• Global shares were turned higher on Wednesday as investors await developments in trade friction between the U.S. and China at the Group of 20 meeting of major economies in Japan later in the week. France's CAC 40 was up 0.1% in midday trading, at 5,518. Germany's DAX was up 0.4% at 12,280 and Britain's FTSE 100 inched nearly 0.1% higher to 7,427. U.S. shares were set to drift higher with Dow and S&P 500 futures both adding 0.4%. Asian markets closed lower earlier. Japan's benchmark Nikkei 225 slipped 0.5% to finish at 21,086.59, while Australia's S&P/ASX 200 fell 0.3% to 6,640.50. South Korea's Kospi stood virtually unchanged at 2,121.85. Hong Kong's Hang Seng edged up 0.1% to 28,221.98, while the Shanghai Composite lost 0.2% to 2,976.28. Trade policy remains the biggest source of uncertainty looming over the market. Investors are worried about the trade dispute between the U.S. and China and its potential impact on global economic growth and corporate profits. Presidents Donald Trump and Xi Jinping will meet this week at the G-20 summit. The world's two largest economies spent much of the current quarter escalating their trade war and giving global markets jitters over prospects for economic growth. 'To a large extent, any further deterioration in trade relations is expected to guide expectations here so the focus remains up ahead with the G-20,' said Jingyi Pan, market strategist at IG in Singapore. How the trade war develops could affect whether central banks move in to support the economy. Fed Chairman Jerome Powell this week noted that the economic outlook has become cloudier since early May amid uncertainty over trade and global growth. The Fed and the European Central Bank have indicated they are open to cutting interest rates if needed. ENERGY: Benchmark crude oil rose $1.07 to $58.90 a barrel amid worries about tensions in the Middle East, centered around concerns about Iran, and industry data that showed a decrease in U.S. crude oil inventories. It fell 7 cents to settle at $57.83 a barrel Tuesday. Brent crude oil, the international standard, rose 75 cents to $65.03 a barrel. CURRENCIES: The dollar rose slightly to 107.71 yen from 107.03 yen on Tuesday. The euro weakened to $1.1367 from $1.1381. ___ Follow Yuri Kageyama on Twitter https://twitter.com/yurikageyama On Instagram https://www.instagram.com/yurikageyama/?hl=en
  • The Trump administration's $50 billion economic support plan for the Palestinians cannot succeed without addressing the political elements of a Middle East deal, international financial chiefs and global investors said Wednesday in comments that pushed back on the U.S. insistence that the two must be separated. Panelists at the two-day conference in Bahrain welcomed the proposal's ambitious investment and development goals, but warned it would fall short without good governance, rule of law and realistic prospects for lasting peace — which they said are largely missing from the initiative. Their views were aired as the Palestinians repeated their outright rejection of the so-called 'Peace to Prosperity' plan because it ignores their political demands, including an end to the Israeli occupation and the creation of an independent state. Christine Lagarde, the managing director of the International Monetary Fund, suggested that peace is the missing part of the proposal, which was put together by President Donald Trump's son-in-law and senior adviser, Jared Kushner. The Palestinians have great economic potential that can only be fulfilled with serious reform and protections for investors that must include serious anti-corruption efforts. But those alone are not enough, Lagarde said, stressing that a 'satisfactory peace' is imperative for prosperity. 'It's a matter of putting all the ingredients together,' she said. 'Improving economic conditions and attracting lasting investment to the region depends ultimately on being able to reach a peace agreement,' she said in a statement released later by the IMF. 'Peace, political stability and re-establishment of trust between all the parties involved are essential pre-requisites to the success of any economic plan for the region.' Lagarde's comments appeared at odds with the views expressed by Kushner when he opened the conference on Tuesday. 'Agreeing on an economic pathway forward is a necessary precondition to resolving what has been a previously unsolvable political situation,' he said. The proposal depends heavily on private sector investment in the West Bank, Gaza as well as Egypt, Jordan and Lebanon, where it envisions creating a million new jobs, cutting Palestinian unemployment to single digits, doubling the Palestinian gross domestic product and reducing the Palestinian poverty rate by 50% through projects in the health care, education, power, water, tourism, transportation and agriculture sectors. The plan acknowledges that its success hinges on the completion of a long-elusive Israeli-Palestinian peace deal. But that necessity was driven home by participants who sprinkled their comments with repeated references to 'Palestine,' a 'country' and a 'nation-state.' Those words have not featured in U.S. officials' comments about a resolution to the conflict since Trump became president in 2017 and began cutting aid and political support to the Palestinians in what critics have cited as the U.S. administration's pro-Israel bias. The administration has also refused to endorse a two-state solution that has long been seen as the only viable path to peace. 'You are going to have to deal with the political thing in order to get investment,' said Daniel Mintz, a founder of Olympus Capital Asia. 'Stability and security is key to investment in every country where we go,' said Selim Bora, the president of the Turkish investment firm Summa. 'Things don't have to be perfect, but we have to have a minimum level to go in.' Others said the plan could not succeed without the Palestinians having rights and dignity within their own state. Neither Israel nor the Palestinians are represented by official delegations and many Arab nations that are attending the gathering have sent lower-level officials in a sign of their skepticism of the plan. Palestinians in Gaza and the West Bank have been staging protests against the plan and the Bahrain conference since Monday. On Wednesday, the Palestinian Liberation Organization issued a scathing statement condemning the plan and the Trump administration for what it called blatant bias toward Israel. It accused the administration of showing 'willful blindness to the occupation' and a 'deliberate refusal to deal with reality.' 'The workshop attempts to circumvent the real issues by peddling in recycled and failed ideas. It wants to sell a mirage of economic prosperity for the Palestinian people so long as they accept and endorse their perpetual captivity,' it said. 'This is a formula that no dignified people can accept.' In a sign of solidarity with the Palestinians, the Gulf Arab state of Oman used the second day of the conference to announce Wednesday that it would open an embassy to the 'State of Palestine' in the West Bank city of Ramallah. The Omani foreign ministry said the decision comes 'in continuation of the sultanate's support for the Palestinian people.' Also speaking at the Bahrain conference on Wednesday were former British Prime Minister Tony Blair, the head of the international football federation FIFA Gianni Infantino, and the lone Palestinian on the agenda, Ashraf Jabari, a West Bank businessman who is viewed with deep suspicion by many fellow Palestinians. Infantino, who participated in the event despite a last-minute direct appeal from the Palestinians to reconsider, said he was hopeful that sports, particularly soccer, could have an important role in giving hope to Palestinian communities and improving relations with Israel. 'With football, though football, we can really build bridges,' he said in a discussion about using sport and entertainment as catalysts for development. 'Let's use football as tool to show what is possible. We play footoball in Palestine, we play football in Lebanon, it is possible. Football can play a little role, but an important one.' Infantino's co-panelist, film producer Fernando Sulichin, spoke of the need to change the narrative of 'Palestinian victimization' through entertainment. 'We need to stop the victimization and start telling new stories.' He suggested there could be a 'Black Panther' or 'Billy Elliott' hero for the Palestinians or an uplifting story like 'Roma,' the Academy Award winning film about the life of a live-in housekeeper of a middle-class Mexican family. 'Why don't we have a 'Roma' in Palestine?' he asked.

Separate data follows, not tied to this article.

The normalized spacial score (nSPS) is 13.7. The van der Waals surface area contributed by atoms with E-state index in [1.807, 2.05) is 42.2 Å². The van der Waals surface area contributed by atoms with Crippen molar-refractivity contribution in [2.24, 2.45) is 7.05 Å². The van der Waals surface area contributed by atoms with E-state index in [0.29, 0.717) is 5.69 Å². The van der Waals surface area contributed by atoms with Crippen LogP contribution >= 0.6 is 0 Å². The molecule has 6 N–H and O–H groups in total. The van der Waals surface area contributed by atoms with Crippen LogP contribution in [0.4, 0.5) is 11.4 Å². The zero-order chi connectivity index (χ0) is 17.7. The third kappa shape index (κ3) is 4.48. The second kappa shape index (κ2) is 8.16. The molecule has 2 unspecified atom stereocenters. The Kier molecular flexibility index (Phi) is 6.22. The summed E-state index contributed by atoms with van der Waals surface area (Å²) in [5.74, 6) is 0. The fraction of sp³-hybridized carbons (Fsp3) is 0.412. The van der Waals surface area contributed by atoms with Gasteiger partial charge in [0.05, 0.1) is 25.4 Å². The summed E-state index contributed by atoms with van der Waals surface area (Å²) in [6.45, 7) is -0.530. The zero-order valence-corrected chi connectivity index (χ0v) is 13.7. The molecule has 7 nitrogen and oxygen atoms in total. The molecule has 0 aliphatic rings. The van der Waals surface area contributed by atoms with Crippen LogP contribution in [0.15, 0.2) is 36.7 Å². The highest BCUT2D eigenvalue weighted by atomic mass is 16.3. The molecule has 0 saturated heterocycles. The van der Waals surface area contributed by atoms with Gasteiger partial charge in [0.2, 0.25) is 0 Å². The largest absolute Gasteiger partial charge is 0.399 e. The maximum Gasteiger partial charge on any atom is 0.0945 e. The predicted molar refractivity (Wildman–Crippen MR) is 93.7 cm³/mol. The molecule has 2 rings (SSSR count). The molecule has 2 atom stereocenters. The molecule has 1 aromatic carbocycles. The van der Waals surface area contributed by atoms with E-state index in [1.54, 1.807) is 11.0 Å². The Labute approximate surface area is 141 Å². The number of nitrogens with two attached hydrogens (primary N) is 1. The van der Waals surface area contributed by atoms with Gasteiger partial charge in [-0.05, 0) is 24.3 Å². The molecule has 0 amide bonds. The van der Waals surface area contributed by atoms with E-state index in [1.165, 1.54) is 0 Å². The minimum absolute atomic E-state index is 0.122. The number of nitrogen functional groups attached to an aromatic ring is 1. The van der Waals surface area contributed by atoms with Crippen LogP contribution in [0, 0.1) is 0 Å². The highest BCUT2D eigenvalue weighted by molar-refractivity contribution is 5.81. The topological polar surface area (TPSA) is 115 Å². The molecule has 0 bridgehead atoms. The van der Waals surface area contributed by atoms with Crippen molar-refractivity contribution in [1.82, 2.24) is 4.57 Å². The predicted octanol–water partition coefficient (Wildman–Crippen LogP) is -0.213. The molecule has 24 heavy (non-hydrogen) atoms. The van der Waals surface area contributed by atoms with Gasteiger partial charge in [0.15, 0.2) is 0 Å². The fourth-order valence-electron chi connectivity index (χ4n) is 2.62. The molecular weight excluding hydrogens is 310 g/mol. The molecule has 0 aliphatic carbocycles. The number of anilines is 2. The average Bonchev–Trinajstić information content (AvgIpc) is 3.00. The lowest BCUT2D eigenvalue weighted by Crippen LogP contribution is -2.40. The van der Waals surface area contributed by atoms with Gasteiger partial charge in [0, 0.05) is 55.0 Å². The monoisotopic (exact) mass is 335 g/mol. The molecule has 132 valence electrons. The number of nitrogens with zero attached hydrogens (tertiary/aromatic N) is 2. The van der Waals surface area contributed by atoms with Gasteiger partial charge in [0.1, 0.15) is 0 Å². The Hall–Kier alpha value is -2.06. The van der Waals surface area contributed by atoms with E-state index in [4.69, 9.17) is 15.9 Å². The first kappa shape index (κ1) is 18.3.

• Australia's three largest media organizations joined forces on Wednesday to demand legal reforms that would prevent journalists from risking imprisonment for doing their jobs. The demands came after unprecedented raids against media organizations by police searching for leaked documents that some say were deeply embarrassing to the government. News Corp. Australia, Australian Broadcasting Corp. and Nine Entertainment made their demands after raids by federal police on consecutive days earlier this month at ABC's Sydney headquarters and a News Corp. reporter's Canberra home in search of secret government documents. The rival organizations want journalists to be exempt from national security laws passed since 2012 that 'would put them in jail for doing their jobs.' They also want a right to contest warrants such as those executed in Sydney and Canberra. Both the ABC and New Corp. this week lodged court challenges to both those warrants in a bid to have documents returned. The organizations have called for greater legal protections for public sector whistleblowers as well as reforms to freedom of information and defamation laws. ABC Managing Director David Anderson, News Corp. Australia Executive Chairman Michael Miller and Nine Chief Executive Hugh Marks addressed the National Press Club on Wednesday as part of a campaign to gain public support for reform. 'Clearly, we are at a crossroads. We can be a society that is secret and afraid to confront sometimes uncomfortable truths or we can protect those who courageously promote transparency, stand up to intimidation and shed light on those truths to the benefit of all citizens,' Anderson said. Miller described the police raids that have united media organizations in their demand for change as 'intimidation, not investigation.' 'But there is a deeper problem — the culture of secrecy,' Miller said. 'Too many people who frame policy, write laws, control information and conduct court hearings have stopped believing that the public's right to know comes first.' Marks said 'bad legislation on several fronts and probably overzealous officials ... in the judiciary, in the bureaucracy and our security services have steadily eroded the freedoms under which we, the media, can operate.' 'Put simply, it's more risky, it's more expensive to do journalism that makes a real difference in this country than it ever has been before,' Marks said. The demands come a week before Parliament resumes for the first time since the conservative government was elected for a third term on May 18. Prime Minister Scott Morrison has not criticized the police raids, but has said he is open to suggestions for improvements to Australia's laws. Denis Muller, from the Melbourne University Center for Advancing Journalism, said the three organizations had identified 'real flaws' in the laws and said their united front would put pressure on the government. 'The government is going to be kicking and screaming every inch of the way with this because they will be getting very severe pushback from the bureaucracy, from the Federal Police, from the intelligence services,' he said. Australia is the outlier among its Five Eyes intelligence-sharing partners the United States, Britain, Canada and New Zealand in not having oversight to balance press freedom with national security. 'We're the only ones without any sort of formal protection of freedom of the press and we are the ones that have basically enacted the most oppressive national security regime,' Muller said. Experts say Australia went from having no counterterrorism laws before the Sept. 11, 2001, attacks in the U.S. to having more than any other country in the world, with more than 60 new pieces of legislation and amendments. There had been no counterbalancing laws to uphold human rights or press freedom. Australia doesn't have enshrined rights like the U.S. First Amendment guarantee of free speech. Yet the World Press Freedom Index rates Australia at 21, higher than the United States at 41. Former army lawyer David McBride will appear in a Canberra court on Thursday on charges relating to the leaking of classified documents about Australian Special Air Service involvement in Afghanistan to ABC journalists. The leak was related to the police raid on the ABC. The ABC reported in 2017 on growing unease in the Australian Defense Force leadership about the culture of special forces, and that Australian troops had killed unarmed men and children. McBride told reporters two weeks ago that his prosecution was not about protecting national security but concealing 'a national shame.' The police raid on the home of Annika Smethurst, the political editor of Sydney's The Sunday Telegraph newspaper, focused on a 2018 story detailing an alleged government proposal to spy on Australian citizens, which cannot currently be done legally. No arrests were made as a result of either raid.